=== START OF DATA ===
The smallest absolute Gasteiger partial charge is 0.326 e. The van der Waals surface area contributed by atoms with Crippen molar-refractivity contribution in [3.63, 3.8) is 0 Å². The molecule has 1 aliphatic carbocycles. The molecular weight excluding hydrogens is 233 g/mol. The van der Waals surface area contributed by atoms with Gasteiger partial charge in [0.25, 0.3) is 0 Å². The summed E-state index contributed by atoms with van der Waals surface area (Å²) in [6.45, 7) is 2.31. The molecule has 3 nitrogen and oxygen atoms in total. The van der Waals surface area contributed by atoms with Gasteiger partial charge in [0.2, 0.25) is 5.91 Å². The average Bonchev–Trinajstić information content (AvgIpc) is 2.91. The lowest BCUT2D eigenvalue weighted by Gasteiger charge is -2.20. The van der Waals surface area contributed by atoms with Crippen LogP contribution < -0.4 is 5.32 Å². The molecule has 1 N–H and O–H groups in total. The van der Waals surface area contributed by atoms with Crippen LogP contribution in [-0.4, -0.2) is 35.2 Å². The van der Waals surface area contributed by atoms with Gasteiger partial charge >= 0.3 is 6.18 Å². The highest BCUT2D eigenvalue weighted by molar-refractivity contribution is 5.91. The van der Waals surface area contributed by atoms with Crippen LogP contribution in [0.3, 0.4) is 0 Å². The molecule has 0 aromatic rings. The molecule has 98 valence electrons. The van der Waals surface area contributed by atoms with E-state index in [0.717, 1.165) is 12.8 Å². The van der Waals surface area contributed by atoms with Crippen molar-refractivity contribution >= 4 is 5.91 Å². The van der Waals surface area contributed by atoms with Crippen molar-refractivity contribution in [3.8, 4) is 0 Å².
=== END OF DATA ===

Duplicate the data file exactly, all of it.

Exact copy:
The smallest absolute Gasteiger partial charge is 0.326 e. The van der Waals surface area contributed by atoms with Crippen molar-refractivity contribution in [3.63, 3.8) is 0 Å². The molecule has 1 aliphatic carbocycles. The molecular weight excluding hydrogens is 233 g/mol. The van der Waals surface area contributed by atoms with Gasteiger partial charge in [0.25, 0.3) is 0 Å². The summed E-state index contributed by atoms with van der Waals surface area (Å²) in [6.45, 7) is 2.31. The molecule has 3 nitrogen and oxygen atoms in total. The van der Waals surface area contributed by atoms with Gasteiger partial charge in [0.2, 0.25) is 5.91 Å². The average Bonchev–Trinajstić information content (AvgIpc) is 2.91. The lowest BCUT2D eigenvalue weighted by Gasteiger charge is -2.20. The van der Waals surface area contributed by atoms with Crippen LogP contribution < -0.4 is 5.32 Å². The molecule has 1 N–H and O–H groups in total. The van der Waals surface area contributed by atoms with Crippen LogP contribution in [-0.4, -0.2) is 35.2 Å². The van der Waals surface area contributed by atoms with Gasteiger partial charge >= 0.3 is 6.18 Å². The highest BCUT2D eigenvalue weighted by molar-refractivity contribution is 5.91. The van der Waals surface area contributed by atoms with Crippen LogP contribution in [0.3, 0.4) is 0 Å². The molecule has 0 aromatic rings. The molecule has 98 valence electrons. The van der Waals surface area contributed by atoms with E-state index in [0.717, 1.165) is 12.8 Å². The van der Waals surface area contributed by atoms with Crippen molar-refractivity contribution >= 4 is 5.91 Å². The van der Waals surface area contributed by atoms with Crippen molar-refractivity contribution in [3.8, 4) is 0 Å².